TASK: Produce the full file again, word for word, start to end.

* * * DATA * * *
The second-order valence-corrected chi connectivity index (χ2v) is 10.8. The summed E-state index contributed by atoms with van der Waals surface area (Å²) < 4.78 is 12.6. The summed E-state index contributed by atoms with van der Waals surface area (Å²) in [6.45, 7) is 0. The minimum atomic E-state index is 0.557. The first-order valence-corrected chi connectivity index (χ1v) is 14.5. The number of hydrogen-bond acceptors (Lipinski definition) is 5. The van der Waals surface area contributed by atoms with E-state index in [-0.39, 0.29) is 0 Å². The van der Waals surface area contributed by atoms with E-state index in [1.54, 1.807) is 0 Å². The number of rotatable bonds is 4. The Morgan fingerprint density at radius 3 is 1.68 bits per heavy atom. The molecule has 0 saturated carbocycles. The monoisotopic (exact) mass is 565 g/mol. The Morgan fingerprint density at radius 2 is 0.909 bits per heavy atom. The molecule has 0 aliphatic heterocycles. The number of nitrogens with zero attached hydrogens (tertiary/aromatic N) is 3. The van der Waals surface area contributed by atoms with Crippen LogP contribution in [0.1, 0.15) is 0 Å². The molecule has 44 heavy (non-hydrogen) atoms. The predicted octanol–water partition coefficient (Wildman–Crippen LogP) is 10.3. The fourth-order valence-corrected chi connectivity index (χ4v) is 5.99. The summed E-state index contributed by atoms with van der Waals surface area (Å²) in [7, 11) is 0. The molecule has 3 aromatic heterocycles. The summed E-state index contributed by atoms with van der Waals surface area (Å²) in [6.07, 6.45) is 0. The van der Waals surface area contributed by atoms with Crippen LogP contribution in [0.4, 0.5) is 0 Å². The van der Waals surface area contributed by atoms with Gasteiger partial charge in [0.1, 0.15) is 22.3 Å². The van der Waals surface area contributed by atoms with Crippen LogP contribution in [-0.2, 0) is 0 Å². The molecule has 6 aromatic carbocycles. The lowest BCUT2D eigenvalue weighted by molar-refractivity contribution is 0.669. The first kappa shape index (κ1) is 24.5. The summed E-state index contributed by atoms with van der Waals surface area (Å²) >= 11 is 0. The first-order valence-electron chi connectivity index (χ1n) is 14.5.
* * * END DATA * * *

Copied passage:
The second-order valence-corrected chi connectivity index (χ2v) is 10.8. The summed E-state index contributed by atoms with van der Waals surface area (Å²) < 4.78 is 12.6. The summed E-state index contributed by atoms with van der Waals surface area (Å²) in [6.45, 7) is 0. The minimum atomic E-state index is 0.557. The first-order valence-corrected chi connectivity index (χ1v) is 14.5. The number of hydrogen-bond acceptors (Lipinski definition) is 5. The van der Waals surface area contributed by atoms with E-state index in [-0.39, 0.29) is 0 Å². The van der Waals surface area contributed by atoms with E-state index in [1.54, 1.807) is 0 Å². The number of rotatable bonds is 4. The Morgan fingerprint density at radius 3 is 1.68 bits per heavy atom. The molecule has 0 saturated carbocycles. The monoisotopic (exact) mass is 565 g/mol. The Morgan fingerprint density at radius 2 is 0.909 bits per heavy atom. The molecule has 0 aliphatic heterocycles. The number of nitrogens with zero attached hydrogens (tertiary/aromatic N) is 3. The van der Waals surface area contributed by atoms with Crippen LogP contribution in [0.1, 0.15) is 0 Å². The molecule has 44 heavy (non-hydrogen) atoms. The predicted octanol–water partition coefficient (Wildman–Crippen LogP) is 10.3. The fourth-order valence-corrected chi connectivity index (χ4v) is 5.99. The summed E-state index contributed by atoms with van der Waals surface area (Å²) in [7, 11) is 0. The molecule has 3 aromatic heterocycles. The summed E-state index contributed by atoms with van der Waals surface area (Å²) in [6.07, 6.45) is 0. The van der Waals surface area contributed by atoms with Crippen LogP contribution in [0.4, 0.5) is 0 Å². The van der Waals surface area contributed by atoms with Gasteiger partial charge in [0.1, 0.15) is 22.3 Å². The van der Waals surface area contributed by atoms with Crippen LogP contribution in [-0.2, 0) is 0 Å². The molecule has 6 aromatic carbocycles. The lowest BCUT2D eigenvalue weighted by molar-refractivity contribution is 0.669. The first kappa shape index (κ1) is 24.5. The summed E-state index contributed by atoms with van der Waals surface area (Å²) >= 11 is 0. The first-order valence-electron chi connectivity index (χ1n) is 14.5.